The Falls at Clarendon
Clarendon, New York

Location: East central Orleans County, Route 237, Clarendon. Parking is available in a community park, about 0.1 of a mile south of Route 31A.

     The Falls at Clarendon is located about 200 feet to the west of the parking lot. You can walk directly to the base of the falls or follow a trail crosses the creek near the picnic pavilion. To the southeast of the picnic pavilion, near Route 237, is a New York State Historic Marker that mentions the early history of the area.
     The falls has a total height of 26 feet, an 8-foot wide crest, and is 23 feet wide at the base. The creek, an apparently unnamed tributary of the East Branch of Sandy Creek, cascades somewhat before making a vertical leap of 7 feet. After the first leap there is a short break, after which the creek fans out to a width of about 20 feet. The remainder of the drop is an extremely steep cascade that has some free-falling sections. The falls faces to the east, and is illuminated nightly.

     The Falls at Clarendon was discovered in 1810 by Eldridge Farwell, while looking for his brother’s stray horse. Recognizing the potential water power of the falls, he returned early the next year, and built a saw mill and later a grist mill in 1813. Clarendon was originally known as Farwell’s Mills, the name being changed when Orleans County was established in the 1820s. A spring-fed pool, a short distance upstream of the crest of the falls, was used as a baptismal site in pioneer days.
     In the 1870s-80s Ogden Miller and Walter Pettengill owned a saw-planning and gristmill at the falls. They also started a staving mill, and developed a cider evaporator process, which changed cider into vinegar in 24 hours, a much shorter time than the traditional aging process. Their business was such a success that they moved it to Holley for easier access to the railroad.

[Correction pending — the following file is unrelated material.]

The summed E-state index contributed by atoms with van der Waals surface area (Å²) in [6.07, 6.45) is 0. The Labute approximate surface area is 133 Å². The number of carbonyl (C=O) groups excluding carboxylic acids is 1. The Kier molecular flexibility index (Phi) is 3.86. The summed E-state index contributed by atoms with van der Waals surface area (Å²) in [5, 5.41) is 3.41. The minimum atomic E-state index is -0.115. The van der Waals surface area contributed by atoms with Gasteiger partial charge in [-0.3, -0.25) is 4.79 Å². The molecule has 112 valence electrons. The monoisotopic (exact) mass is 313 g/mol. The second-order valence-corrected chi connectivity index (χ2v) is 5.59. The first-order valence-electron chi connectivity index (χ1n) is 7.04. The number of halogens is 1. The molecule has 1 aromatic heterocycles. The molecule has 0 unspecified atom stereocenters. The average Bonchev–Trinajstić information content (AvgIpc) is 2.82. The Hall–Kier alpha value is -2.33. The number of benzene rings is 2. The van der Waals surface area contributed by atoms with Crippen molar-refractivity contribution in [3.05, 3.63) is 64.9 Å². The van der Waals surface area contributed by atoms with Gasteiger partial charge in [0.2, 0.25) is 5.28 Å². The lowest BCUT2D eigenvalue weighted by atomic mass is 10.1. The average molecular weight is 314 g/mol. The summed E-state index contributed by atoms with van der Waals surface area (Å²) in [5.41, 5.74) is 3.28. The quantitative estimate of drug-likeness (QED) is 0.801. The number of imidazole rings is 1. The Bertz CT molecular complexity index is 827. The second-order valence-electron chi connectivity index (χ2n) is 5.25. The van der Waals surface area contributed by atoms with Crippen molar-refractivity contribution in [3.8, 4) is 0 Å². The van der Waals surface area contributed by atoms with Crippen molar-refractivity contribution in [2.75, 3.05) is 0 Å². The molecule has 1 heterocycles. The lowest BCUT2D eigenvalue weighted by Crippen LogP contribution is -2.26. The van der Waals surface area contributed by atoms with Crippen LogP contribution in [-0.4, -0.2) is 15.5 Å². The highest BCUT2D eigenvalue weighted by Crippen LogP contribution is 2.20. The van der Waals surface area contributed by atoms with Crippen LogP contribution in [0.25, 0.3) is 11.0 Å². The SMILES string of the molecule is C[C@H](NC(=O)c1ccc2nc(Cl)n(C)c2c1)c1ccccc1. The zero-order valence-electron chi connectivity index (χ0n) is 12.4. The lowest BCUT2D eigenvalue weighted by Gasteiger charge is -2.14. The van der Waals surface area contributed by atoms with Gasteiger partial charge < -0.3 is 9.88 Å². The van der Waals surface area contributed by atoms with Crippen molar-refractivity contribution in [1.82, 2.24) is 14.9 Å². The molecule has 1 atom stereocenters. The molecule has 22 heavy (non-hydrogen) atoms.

The town is the birthplace of Carl Akeley (1864), a world-renowned taxidermist, naturalist, and African explorer. In 1896, on his first of many trips to Africa, he was attacked by a leopard that “made hamburger” of his right arm. Akeley killed the leopard with his bare hands. He died in Africa in 1926, atop Mount Mikeno, and was buried there.
     In 1937 Morris Bracket donated land for a community park at the falls. The now-defunct Clarendon Grange worked to develop the area below the falls. Mr. Brackett’s dream became a reality in 1965.
     Geologists have detected a major earthquake fault about 0.5 of a mile to the west of the ridge that the falls plunges over. This 3 mile long ridge, averaging 50 feet in height, is sometimes incorrectly thought to be the fault. The ridge is a separate geological structure, and is not associated with the fault. Known as the Clarendon-Linden Fault, it has been traced from Clarendon in a southerly direction for roughly 60 miles, passing through Batavia, west of Linden, west of Warsaw, to an area north of Rushford Lake, in Allegany County. To the north it has been traced for roughly 60 miles to the area of Nicholson Island, in Lake Ontario, which is 14 miles south of Trenton, Ontario. The last major quake to be felt in the area, 5.8 on the Richter Scale, occurred at 6:30 am on August 12, 1929. No damage was reported in Clarendon, but the Village of Attica, 25 miles to the southwest, reported that hundreds of chimneys were toppled.

For a Map Quest map of the area click here.

For a ACME Mapper 2.0 map of the area click here

Web site: The Town Of Clarendon

Copyright © 2007 by Scott A. Ensminger.
This information may not be reproduced without written permission.

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